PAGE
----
Apple has been a leading industry in the mobile world for years with its iPhone and iPad series. Despite the hype it can create with every official release like iOS 5, it’s also holding a large portion of market shares in the mobile platform, and this is probably the reason that most clients will want their app to exist in the Apple’s app store, thus becoming the reason for developers to learn and build the iPhone app.
The good news is, iPhone application development is not as hard as you might think, and this post exists as a comprehensive guide to walk you through the complete process of building an application for iPhone. We’ll be discussing the reasons, phases, and tools for developing the app, and ultimately you will follow an easy tutorial to design the basic iPhone application using the Xcode 4.2.
So whether you’re learning for business or you just have an amazing app idea that might make you a millionaire, let’s get started on building your first iPhone app!
Note: You will need a computer with Macintosh Operating System (Mac OS) for Xcode installation, application development and app submission, there’s no way you can do it on Windows legally.
Why Develop for Apple?
I see this question asked frequently so I want to explain why you should be interested in iPhone development. Just like I’ve stated in the introduction, iPhone currently holds a large portion of market shares in the mobile platform. I think this reason should be enough for you to learn to develop the iPhone application as whether you’re developing for yourself or clients, most people probably hope their app can be accessed by many people in the world.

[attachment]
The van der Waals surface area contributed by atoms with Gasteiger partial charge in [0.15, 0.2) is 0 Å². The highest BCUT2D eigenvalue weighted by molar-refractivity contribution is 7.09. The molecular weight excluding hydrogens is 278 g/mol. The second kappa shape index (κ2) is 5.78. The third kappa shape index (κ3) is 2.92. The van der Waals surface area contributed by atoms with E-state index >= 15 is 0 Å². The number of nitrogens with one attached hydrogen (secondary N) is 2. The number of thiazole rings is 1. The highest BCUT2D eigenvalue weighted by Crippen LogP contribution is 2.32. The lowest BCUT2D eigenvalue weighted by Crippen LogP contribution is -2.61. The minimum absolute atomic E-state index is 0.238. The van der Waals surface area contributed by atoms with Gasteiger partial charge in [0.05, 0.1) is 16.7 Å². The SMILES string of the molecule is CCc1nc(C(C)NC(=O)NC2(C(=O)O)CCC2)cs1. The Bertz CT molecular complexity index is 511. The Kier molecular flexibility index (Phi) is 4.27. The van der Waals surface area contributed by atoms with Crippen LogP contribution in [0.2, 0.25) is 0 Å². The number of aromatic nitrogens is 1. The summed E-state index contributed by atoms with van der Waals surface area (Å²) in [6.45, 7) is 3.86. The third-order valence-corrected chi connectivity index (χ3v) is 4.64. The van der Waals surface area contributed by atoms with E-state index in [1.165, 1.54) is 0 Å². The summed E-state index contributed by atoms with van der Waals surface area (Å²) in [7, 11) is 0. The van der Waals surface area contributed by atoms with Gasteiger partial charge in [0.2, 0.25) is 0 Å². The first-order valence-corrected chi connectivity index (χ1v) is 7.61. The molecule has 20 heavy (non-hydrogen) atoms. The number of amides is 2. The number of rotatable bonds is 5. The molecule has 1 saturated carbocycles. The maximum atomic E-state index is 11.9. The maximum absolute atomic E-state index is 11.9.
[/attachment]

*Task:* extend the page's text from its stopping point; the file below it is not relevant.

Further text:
From the viewpoint of development, Apple likes things simple, and this applies to their products and frameworks. iOS is the operating system which powers all Apple’s mobile devices. These include iPod Touch, iPhone, and iPad. So keep in mind when you’re developing apps for iPhone, you could be developing for all of other devices with the iOS!
Besides, what makes the above feature even greater is how much the coding work can be saved. When you write code for iPhone application you’re using the same programming language for all Apple’s computing devices. That means when you’re developing the iPhone application, the app can later be integrated into iPad and even Mac.
Objective-C is the core programming language powering all of their frameworks. Along with Objective-C, you will also develop iPhone app with the Cocoa Touch, the programming framework driving user interaction on iOS.
This is all just a bit of information to get you started on iPhone app development. The development is quite a complicated process but relax, take it slowly. So the reasons are here, and the decision is yours. Whether the answer is yes or not, you can always hop right into the next topic: designing apps for iPhone.